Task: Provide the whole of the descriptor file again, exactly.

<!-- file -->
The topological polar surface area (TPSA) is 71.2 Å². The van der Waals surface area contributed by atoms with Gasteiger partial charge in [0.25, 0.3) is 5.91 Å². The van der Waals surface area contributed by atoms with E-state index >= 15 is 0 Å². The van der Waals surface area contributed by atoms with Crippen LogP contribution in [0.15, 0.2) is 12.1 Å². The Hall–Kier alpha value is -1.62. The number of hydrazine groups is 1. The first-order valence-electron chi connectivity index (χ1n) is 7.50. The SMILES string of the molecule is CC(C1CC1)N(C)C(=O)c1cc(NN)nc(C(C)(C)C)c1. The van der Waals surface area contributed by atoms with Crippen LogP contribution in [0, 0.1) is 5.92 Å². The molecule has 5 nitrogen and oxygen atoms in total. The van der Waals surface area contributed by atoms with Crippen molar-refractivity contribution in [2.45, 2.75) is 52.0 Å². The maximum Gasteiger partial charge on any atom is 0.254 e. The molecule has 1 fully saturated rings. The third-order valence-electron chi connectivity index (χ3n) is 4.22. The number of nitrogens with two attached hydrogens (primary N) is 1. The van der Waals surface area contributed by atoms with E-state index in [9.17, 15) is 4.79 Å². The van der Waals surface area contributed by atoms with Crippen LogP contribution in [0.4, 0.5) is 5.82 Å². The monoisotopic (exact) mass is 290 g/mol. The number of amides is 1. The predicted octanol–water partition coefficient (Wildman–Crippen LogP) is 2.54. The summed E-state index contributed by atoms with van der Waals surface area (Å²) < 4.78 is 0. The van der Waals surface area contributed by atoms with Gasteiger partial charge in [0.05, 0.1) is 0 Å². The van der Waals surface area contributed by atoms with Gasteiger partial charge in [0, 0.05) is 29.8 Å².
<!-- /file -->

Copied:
The topological polar surface area (TPSA) is 71.2 Å². The van der Waals surface area contributed by atoms with Gasteiger partial charge in [0.25, 0.3) is 5.91 Å². The van der Waals surface area contributed by atoms with E-state index >= 15 is 0 Å². The van der Waals surface area contributed by atoms with Crippen LogP contribution in [0.15, 0.2) is 12.1 Å². The Hall–Kier alpha value is -1.62. The number of hydrazine groups is 1. The first-order valence-electron chi connectivity index (χ1n) is 7.50. The SMILES string of the molecule is CC(C1CC1)N(C)C(=O)c1cc(NN)nc(C(C)(C)C)c1. The van der Waals surface area contributed by atoms with Crippen LogP contribution in [0, 0.1) is 5.92 Å². The molecule has 5 nitrogen and oxygen atoms in total. The van der Waals surface area contributed by atoms with Crippen molar-refractivity contribution in [2.45, 2.75) is 52.0 Å². The maximum Gasteiger partial charge on any atom is 0.254 e. The molecule has 1 fully saturated rings. The third-order valence-electron chi connectivity index (χ3n) is 4.22. The number of nitrogens with two attached hydrogens (primary N) is 1. The van der Waals surface area contributed by atoms with E-state index in [9.17, 15) is 4.79 Å². The van der Waals surface area contributed by atoms with Crippen LogP contribution in [0.4, 0.5) is 5.82 Å². The monoisotopic (exact) mass is 290 g/mol. The number of amides is 1. The predicted octanol–water partition coefficient (Wildman–Crippen LogP) is 2.54. The summed E-state index contributed by atoms with van der Waals surface area (Å²) < 4.78 is 0. The van der Waals surface area contributed by atoms with Gasteiger partial charge in [0.05, 0.1) is 0 Å². The van der Waals surface area contributed by atoms with Gasteiger partial charge in [0, 0.05) is 29.8 Å².